I think people want to do good. They mean well. As the Wizard of Oz said there at the end, “Back home we call these people well-meaning do-gooders!” or something.
But this one has me skeptical. You be the judge…
There is a movement afoot (translation: a Facebook page) to “Pay it Forward” at your local coffee shop. It goes like this…
When you order your morning (coffee), you also order additional items, but ask for them to be “suspended.” When a person who can’t afford their own beverage comes in, they can ask for a “suspended” coffee or food, and receive one for free. The Consumerist
Poverty solved! I am AWESOME! (Sorry, I said I would let YOU judge.)
Now, with a headline like “Why Ordering ‘Suspended’ Coffees For The Needy Is Stupid And Inefficient,” it’s as if The Consumerist is giving us a vague hint as to its opinion of this practice. You can read their criticisms in the original article. Meanwhile, Starbucks Melody, an “unofficial blog of the Starbucks brand,” has some suggestions to help people more efficiently.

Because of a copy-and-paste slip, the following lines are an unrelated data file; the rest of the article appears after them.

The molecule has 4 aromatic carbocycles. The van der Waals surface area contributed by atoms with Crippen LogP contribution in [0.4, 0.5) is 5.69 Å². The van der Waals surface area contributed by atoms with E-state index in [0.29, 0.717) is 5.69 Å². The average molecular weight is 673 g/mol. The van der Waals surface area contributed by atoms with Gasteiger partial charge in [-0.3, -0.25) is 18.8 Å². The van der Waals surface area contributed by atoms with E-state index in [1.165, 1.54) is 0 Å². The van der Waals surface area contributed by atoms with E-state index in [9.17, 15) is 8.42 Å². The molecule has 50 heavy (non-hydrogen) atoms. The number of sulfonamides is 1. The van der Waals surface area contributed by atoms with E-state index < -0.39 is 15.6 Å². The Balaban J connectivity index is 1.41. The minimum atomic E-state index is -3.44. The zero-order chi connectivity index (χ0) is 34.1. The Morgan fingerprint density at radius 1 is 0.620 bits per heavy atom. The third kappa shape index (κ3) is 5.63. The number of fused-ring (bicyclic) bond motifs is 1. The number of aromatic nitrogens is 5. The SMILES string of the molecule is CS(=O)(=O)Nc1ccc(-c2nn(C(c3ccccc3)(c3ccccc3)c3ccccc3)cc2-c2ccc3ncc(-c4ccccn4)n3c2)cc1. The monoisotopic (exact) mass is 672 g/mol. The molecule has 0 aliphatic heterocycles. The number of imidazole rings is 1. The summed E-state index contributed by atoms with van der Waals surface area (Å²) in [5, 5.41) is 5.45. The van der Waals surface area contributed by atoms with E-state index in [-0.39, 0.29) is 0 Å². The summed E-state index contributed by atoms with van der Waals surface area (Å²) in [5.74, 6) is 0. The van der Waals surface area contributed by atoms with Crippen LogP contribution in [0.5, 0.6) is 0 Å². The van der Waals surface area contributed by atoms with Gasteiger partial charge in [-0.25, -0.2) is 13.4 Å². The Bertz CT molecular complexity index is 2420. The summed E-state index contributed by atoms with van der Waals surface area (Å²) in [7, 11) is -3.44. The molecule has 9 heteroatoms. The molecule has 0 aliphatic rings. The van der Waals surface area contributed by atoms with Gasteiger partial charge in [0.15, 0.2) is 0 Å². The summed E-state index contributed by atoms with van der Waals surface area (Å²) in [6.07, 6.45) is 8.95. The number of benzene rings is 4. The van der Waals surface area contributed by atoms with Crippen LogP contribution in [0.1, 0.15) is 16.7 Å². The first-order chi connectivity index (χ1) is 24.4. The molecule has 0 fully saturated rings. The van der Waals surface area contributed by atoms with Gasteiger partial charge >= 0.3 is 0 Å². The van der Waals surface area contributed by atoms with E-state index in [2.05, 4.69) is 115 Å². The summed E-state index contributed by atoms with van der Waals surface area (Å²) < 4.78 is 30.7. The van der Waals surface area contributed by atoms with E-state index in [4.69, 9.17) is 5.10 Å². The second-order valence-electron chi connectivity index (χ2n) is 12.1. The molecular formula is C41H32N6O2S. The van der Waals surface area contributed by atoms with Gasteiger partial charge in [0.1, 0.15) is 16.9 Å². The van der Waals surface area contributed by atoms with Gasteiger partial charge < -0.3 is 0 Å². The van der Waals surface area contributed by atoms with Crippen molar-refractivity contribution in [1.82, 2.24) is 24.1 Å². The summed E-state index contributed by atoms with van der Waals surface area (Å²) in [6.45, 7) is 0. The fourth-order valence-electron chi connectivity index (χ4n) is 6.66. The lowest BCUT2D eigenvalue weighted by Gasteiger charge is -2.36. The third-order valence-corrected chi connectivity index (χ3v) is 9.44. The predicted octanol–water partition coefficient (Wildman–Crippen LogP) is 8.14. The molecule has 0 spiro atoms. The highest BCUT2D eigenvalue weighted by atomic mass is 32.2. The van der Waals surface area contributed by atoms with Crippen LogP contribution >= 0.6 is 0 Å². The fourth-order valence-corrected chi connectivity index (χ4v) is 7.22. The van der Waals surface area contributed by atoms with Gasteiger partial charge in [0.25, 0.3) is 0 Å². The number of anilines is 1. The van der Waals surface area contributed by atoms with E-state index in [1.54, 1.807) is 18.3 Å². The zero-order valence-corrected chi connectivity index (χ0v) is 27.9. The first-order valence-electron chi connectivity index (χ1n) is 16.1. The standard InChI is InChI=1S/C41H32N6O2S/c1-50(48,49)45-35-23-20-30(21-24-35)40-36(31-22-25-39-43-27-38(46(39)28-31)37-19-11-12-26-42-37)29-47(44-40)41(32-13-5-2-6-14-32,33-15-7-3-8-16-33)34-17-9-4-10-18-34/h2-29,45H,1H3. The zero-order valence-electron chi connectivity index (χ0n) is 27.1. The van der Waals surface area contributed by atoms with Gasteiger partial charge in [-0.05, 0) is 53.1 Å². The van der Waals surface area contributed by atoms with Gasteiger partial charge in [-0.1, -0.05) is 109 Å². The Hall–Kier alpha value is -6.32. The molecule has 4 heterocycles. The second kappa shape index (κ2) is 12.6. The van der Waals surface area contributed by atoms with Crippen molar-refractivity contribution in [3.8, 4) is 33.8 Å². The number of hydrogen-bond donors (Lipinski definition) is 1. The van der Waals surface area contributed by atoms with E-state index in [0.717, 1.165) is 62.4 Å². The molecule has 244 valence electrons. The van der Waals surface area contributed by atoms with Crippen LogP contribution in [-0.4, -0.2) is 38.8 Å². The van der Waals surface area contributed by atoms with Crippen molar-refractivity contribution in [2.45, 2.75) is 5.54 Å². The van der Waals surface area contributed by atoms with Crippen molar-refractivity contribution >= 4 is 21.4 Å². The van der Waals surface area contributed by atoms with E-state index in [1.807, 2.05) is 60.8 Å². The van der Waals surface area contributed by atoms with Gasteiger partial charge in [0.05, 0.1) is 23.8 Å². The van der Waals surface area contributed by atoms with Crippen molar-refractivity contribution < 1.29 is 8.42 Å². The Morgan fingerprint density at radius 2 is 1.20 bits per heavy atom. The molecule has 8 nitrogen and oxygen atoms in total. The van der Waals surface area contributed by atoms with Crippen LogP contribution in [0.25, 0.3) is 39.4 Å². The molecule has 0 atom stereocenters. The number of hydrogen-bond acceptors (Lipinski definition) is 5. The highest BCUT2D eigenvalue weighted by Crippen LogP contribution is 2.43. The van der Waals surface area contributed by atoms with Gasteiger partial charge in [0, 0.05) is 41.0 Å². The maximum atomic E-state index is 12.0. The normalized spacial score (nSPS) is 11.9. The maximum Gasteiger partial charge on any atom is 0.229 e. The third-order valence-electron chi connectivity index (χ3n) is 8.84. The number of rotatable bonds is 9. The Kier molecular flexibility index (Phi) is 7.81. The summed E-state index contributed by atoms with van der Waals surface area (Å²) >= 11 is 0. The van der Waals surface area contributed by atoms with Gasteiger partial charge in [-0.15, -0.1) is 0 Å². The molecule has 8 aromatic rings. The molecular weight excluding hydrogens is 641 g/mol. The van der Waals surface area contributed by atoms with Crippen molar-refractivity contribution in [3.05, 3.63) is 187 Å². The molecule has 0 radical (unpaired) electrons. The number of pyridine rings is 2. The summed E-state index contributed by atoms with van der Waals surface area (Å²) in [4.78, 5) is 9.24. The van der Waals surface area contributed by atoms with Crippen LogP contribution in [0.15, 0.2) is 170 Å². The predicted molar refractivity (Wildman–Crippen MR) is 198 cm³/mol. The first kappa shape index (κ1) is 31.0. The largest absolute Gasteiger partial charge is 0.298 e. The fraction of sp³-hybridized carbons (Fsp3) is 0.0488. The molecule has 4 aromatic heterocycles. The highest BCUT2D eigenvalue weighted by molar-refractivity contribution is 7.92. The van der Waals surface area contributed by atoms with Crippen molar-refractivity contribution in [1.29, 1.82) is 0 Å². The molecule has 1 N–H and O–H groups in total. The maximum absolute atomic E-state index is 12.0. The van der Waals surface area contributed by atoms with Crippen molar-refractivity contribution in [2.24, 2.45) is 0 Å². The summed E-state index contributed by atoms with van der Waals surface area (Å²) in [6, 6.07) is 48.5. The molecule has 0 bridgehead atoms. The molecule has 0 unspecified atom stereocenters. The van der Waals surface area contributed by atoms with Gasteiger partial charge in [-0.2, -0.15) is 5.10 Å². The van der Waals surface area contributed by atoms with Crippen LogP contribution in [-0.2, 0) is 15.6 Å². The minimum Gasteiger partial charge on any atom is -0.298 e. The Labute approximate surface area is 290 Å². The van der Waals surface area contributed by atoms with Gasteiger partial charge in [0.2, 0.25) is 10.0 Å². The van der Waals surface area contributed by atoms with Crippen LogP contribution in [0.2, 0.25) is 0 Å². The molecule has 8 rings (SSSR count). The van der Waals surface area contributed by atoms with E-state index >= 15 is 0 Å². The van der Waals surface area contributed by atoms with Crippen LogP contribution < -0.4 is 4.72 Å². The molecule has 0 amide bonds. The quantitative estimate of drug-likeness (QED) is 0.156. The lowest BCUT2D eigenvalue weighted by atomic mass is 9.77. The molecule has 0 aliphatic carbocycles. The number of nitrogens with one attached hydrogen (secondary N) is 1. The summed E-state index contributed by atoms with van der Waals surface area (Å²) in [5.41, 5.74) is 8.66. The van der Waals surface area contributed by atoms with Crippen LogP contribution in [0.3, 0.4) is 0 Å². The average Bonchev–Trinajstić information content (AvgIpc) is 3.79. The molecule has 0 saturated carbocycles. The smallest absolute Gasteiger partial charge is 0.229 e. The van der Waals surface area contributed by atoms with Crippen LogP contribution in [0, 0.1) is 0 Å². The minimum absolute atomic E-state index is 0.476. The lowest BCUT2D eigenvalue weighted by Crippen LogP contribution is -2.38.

But what do YOU think? Is this an efficient way to help people? Is a little kindness better than nothing? Is this just an example of (well-meaning) people finding the easiest, cleanest way to feel like they are helping? Have you done it? Would you? Let us know!
3 thoughts on “Acts of Random Suspended Kindness”
TRISTEMENTE LO QUE CUENTAN SON LOS HECHOS , EL INFIERNO ESTA LLENO DE BIEN INTENCIONADOS .
YO HAGO COSAS REALES Y TANGIBLES POS LOS OTROS .
Y USTED ?
An interesting comment, translated. Thanks Maria Teresa!
SADLY WHAT COUNT ARE FACTS, HELL IS FULL OF WELL-INTENTIONED.
I DO REAL THINGS AND TANGIBLE POST-THE OTHERS.
I think this is a great way of paying it forward. Not much different than leaving coupons around the grocery store that you might not need but someone else can benifit from. My favorite is going through a drive thru and giving the cashier a $5 to be used for the person behind me. A real uplift for me and a surprise for the unsuspecting person behind me!
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